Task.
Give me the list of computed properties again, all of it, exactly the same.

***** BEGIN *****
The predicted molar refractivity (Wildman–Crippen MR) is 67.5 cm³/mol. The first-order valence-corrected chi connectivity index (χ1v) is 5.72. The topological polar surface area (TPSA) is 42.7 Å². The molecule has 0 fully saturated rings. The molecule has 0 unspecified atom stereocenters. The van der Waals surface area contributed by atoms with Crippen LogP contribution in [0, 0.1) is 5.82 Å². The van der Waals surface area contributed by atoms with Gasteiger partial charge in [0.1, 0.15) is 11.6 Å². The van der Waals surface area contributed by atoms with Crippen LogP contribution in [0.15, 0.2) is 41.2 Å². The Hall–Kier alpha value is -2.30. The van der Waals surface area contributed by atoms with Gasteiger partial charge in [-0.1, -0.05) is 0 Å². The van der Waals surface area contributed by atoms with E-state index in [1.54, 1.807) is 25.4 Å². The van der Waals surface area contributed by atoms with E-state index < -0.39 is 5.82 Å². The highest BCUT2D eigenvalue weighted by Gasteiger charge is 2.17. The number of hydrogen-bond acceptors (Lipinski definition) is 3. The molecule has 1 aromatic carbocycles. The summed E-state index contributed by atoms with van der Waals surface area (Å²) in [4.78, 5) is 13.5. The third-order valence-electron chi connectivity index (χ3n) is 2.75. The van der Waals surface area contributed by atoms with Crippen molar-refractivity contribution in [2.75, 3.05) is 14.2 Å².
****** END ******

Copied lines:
The predicted molar refractivity (Wildman–Crippen MR) is 67.5 cm³/mol. The first-order valence-corrected chi connectivity index (χ1v) is 5.72. The topological polar surface area (TPSA) is 42.7 Å². The molecule has 0 fully saturated rings. The molecule has 0 unspecified atom stereocenters. The van der Waals surface area contributed by atoms with Crippen LogP contribution in [0, 0.1) is 5.82 Å². The van der Waals surface area contributed by atoms with Gasteiger partial charge in [0.1, 0.15) is 11.6 Å². The van der Waals surface area contributed by atoms with Crippen LogP contribution in [0.15, 0.2) is 41.2 Å². The Hall–Kier alpha value is -2.30. The van der Waals surface area contributed by atoms with Gasteiger partial charge in [-0.1, -0.05) is 0 Å². The van der Waals surface area contributed by atoms with E-state index in [1.54, 1.807) is 25.4 Å². The van der Waals surface area contributed by atoms with E-state index < -0.39 is 5.82 Å². The highest BCUT2D eigenvalue weighted by Gasteiger charge is 2.17. The number of hydrogen-bond acceptors (Lipinski definition) is 3. The molecule has 1 aromatic carbocycles. The summed E-state index contributed by atoms with van der Waals surface area (Å²) in [4.78, 5) is 13.5. The third-order valence-electron chi connectivity index (χ3n) is 2.75. The van der Waals surface area contributed by atoms with Crippen molar-refractivity contribution in [2.75, 3.05) is 14.2 Å².